Project Practitioners > PMBOK 6th Edition: Highlights of What's New - Three takeaways from the two changed knowledge areas

PMBOK 6th Edition: Highlights of What's New - Three takeaways from the two changed knowledge areas

By Sinikka Waugh

By Sinikka Waugh, VP Marketing & Communications, Central Iowa Chapter

So, the 6th Edition of the PMBOK has been out for almost two months now, and many of us are still trying to understand the practical, tactical implications of the changes.  Over the next couple weeks I will be highlighting some of the key changes between the 5th and 6th edition. A summary of the five main changes was featured in September, and in October, we looked at the changes specific to the “Role of the Project Manager”.

This week, we’re looking closer at how to interpret the change in nomenclature for two knowledge areas, and the processes within those.

Takeaway 1 – You can’t manage time. 
Well, that’s what it appears to be saying! You can, however, plan and manage a schedule! While, in the 5th Edition “Project Time Management includes the processes required to manage the timely completion of the project,” the corresponding sentence at the front of chapter 6 in the 6th Edition has changed to, “Project Schedule management includes the processes required to manage the timely completion of the project.”

Practical Application – instead of trying to manage time, let’s focus our energies from Chapter 6 on creating and controlling a schedule that will help us accomplish the work.  The work effort is largely unchanged – we still need to plan for how we will manage the schedule, define the activities, sequence them, estimate the activity durations, develop and ultimately control the schedule.  But now, we’re doing it with some specific agile-focused schedule management tips in hand as well.  Pay special attention to outputs in “Schedule management plan” to see more application of agile and adaptive approaches such as “release and iteration length”.


Takeaway 2 – Estimating Activity Resources isn’t just for time and schedule anymore.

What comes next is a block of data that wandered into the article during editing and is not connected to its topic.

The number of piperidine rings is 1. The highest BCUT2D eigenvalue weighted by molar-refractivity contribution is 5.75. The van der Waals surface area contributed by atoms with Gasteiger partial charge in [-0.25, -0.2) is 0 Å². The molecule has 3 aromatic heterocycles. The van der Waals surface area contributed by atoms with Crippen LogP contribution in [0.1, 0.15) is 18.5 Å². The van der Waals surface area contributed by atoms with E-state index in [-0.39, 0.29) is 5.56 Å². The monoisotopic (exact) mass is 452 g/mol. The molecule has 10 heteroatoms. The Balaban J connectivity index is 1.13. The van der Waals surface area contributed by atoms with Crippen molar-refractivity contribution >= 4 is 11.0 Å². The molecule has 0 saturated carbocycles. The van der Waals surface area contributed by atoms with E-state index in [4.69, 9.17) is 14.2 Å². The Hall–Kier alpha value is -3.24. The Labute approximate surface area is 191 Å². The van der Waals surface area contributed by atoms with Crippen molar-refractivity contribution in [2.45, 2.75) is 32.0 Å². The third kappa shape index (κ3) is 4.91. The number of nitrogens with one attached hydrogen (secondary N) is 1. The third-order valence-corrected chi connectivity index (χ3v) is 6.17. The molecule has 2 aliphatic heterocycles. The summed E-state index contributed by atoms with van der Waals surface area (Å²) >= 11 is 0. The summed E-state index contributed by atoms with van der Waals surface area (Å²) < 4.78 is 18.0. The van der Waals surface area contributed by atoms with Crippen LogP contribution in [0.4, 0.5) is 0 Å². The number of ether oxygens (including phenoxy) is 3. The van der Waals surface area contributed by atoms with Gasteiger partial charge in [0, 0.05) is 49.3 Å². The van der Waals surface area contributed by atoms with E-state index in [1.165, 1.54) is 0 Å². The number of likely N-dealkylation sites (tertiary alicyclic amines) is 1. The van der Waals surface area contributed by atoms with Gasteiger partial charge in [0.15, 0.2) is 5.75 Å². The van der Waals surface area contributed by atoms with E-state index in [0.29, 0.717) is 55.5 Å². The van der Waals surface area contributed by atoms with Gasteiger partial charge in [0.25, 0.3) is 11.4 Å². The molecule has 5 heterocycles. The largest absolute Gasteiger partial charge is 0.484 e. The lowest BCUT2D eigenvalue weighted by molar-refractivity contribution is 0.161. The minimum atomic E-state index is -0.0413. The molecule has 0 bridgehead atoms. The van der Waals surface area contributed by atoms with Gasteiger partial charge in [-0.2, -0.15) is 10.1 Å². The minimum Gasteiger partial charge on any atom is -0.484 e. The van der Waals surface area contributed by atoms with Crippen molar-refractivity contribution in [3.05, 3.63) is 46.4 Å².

While in the 5th Edition, “6.4 Estimate Activity Resources is described as “the process of estimating the type and quantities of material, human resources, equipment, or supplies required to perform each activity, and found itself in the “project time management” section – those same words appear in chapter 9, under  “9.2 Estimate Activity Resources – The process of estimating team resources and the type and quantities of material, equipment, and supplies necessary to complete project work.”  This estimating is now assigned within the resources chapter, and extends beyond time to all resources associated with the project.

Practical Application – as we consider our resource plans for our projects, let’s allow ourselves to consider all of the resources we need – equipment, supplies, and materials as well as the people…the human beings we need, and allocate appropriately.  Having someone available to work on the project who has the right skills has limited helpfulness if that person can’t also get access to the right tools and equipment to complete the necessary work.


Takeaway 3 – Managing project resources includes more than humans, but that doesn’t mean it includes humans less
While in the 5th Edition, chapter 9 focused on Project Human resources, chapter 9 in the 6th Edition extends to include all resources.  The PMBOK now includes the term “Team” to differentiate between managing other types of resources and managing the human resources assigned to the project team.  It’s really important to clarify something here, however, since many of us have spent many years and words in our project careers reminding us as PMs to treat our human resources as HUMAN beings, not “resources”.  This feels like it could slip dangerously close to a step backwards if we are not diligent.

Practical Application: Spend a few minutes looking through the tools and techniques specifically associated with managing the team of human beings assigned to your project – from acquiring them (requiring interpersonal and team skills) to developing them (which moved collocation, virtual teams, and communication technologies up to the forefront ), to managing them (now including Interpersonal and team skills such as conflict management, decision making, emotional intelligence, influencing, and leadership).   The descriptors in the 6th edition point to an increasing need for skills and competencies in connecting with, communicating with, relating to, and influencing the human beings -the people – assigned to our projects.


How about you – what takeaways do you see in these revisions?

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